In 2014, we published TSP Suite, a Java experimentation framework for the Traveling Salesman Problem (TSP), the classical and most important logistic planning problem. The TSP Suite follows a holistic approach: It supports researchers in implementing and JUnit testing their algorithms, running experiments in a parallel and distributed fashion, and has an evaluator component which can compare the performance of different algorithms over time according to several different statistical measures automatically.

With our work on this topic, we want to make it easier for other researchers to run comprehensive experiments and to statistically rigorously evaluate algorithms. We believe that if we want to do good research in the domain of optimization, we need sound experiments and clear and comprehensive algorithm comparisons. This, however, costs a lot of work and thus, tool support is needed. Our holistic concepts in the TSP Suite approach are the right idea for this. We later extended this concept to allow for comparing the performance of arbitrary optimization algorithms implemented in arbitrary programming languages applied to arbitrary problems in form of the framework.

1. Introduction

The TSP Suite is based on the TSPLib benchmark cases and offers integrated support for implementing, testing, benchmarking, and comparing algorithms. We focus on collecting information regarding how long an algorithm needs to reach a certain solution quality and what solution quality we can expect after a certain runtime. This is especially interesting for comparing anytime algorithms, such as metaheuristics that step-by-step refine and combine solutions in order to obtain better tours. For each algorithm tested, comprehensive logging information is collected regarding not only the solution quality and runtime (according to different time measures such as FEs and real time), but also the environment the algorithm was executed in and the parameters of the algorithm, rendering each log file self- explaining. TSPSuite contains an evaluator utility which can load these log files and create a LaTeX or XHTML document summarizing an algorithm's performance from different perspectives and comparing different algorithms. Finally, we also implement a wide set of basic and state-of-the-art algorithms for solving TSPs.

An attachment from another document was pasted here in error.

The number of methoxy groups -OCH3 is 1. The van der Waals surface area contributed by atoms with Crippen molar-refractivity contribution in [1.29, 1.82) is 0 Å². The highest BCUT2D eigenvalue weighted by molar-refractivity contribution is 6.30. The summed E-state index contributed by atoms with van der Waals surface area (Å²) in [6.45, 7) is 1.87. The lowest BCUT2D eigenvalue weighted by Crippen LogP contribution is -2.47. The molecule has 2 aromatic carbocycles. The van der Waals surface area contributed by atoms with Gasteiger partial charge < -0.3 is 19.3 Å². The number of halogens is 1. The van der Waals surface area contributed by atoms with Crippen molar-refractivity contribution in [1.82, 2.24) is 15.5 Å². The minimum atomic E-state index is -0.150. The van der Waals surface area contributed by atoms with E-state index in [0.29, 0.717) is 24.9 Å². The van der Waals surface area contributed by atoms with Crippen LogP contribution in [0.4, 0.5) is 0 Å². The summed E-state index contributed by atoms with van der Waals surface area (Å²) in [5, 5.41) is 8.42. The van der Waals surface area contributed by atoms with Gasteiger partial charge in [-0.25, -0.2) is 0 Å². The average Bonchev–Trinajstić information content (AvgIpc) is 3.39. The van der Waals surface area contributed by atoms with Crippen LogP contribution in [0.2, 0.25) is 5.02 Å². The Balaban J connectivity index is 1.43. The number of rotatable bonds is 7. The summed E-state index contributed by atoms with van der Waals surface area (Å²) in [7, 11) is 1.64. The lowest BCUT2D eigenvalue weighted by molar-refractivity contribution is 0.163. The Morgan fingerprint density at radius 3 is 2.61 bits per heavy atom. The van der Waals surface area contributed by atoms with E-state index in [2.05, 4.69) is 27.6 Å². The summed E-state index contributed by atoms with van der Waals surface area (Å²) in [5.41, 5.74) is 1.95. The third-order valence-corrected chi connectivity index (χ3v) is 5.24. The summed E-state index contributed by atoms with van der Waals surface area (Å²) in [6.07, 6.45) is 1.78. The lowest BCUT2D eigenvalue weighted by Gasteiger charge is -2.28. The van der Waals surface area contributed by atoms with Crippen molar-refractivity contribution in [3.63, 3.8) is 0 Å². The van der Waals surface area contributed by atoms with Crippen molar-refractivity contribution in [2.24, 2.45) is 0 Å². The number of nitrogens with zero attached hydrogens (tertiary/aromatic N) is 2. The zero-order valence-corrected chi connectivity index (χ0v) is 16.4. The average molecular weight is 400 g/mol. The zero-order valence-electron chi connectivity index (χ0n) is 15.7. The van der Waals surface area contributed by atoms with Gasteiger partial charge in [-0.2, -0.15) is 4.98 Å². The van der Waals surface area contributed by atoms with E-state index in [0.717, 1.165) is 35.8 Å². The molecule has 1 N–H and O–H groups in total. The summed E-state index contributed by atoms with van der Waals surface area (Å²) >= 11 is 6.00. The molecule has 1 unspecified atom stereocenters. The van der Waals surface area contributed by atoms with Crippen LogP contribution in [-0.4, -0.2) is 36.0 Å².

The TSP is one of the oldest and most well-researched combinatorial problems in logistics planning and operations research as a whole. In this problem, a set of n cities (nodes in a graph) are given and the goal is to find the tour that visits each of the cities exactly once and then returns back to its origin with the lowest possible distance (or cost). Two cities i and j have the distance dist(i,j). The starting city (to which the tour must return) can freely be chosen. The problem is known to be NP-hard, but today, even large-scale TSP instances can be solved to optimality.

The TSP is well-known and well-researched, but much works focus on the final result quality or on whether a problem instance can be solved to optimality, i.e., whether the globally shortest round-trip tour can be found. Especially achieving the latter with a given algorithm may require a long runtime. The former, the final solution quality obtained with a TSP solver, does not give much information if we do not know the runtime necessary to reach it.

A more detailed documentation about the TSP Suite can be found here.

2. Publications

3. Organized Events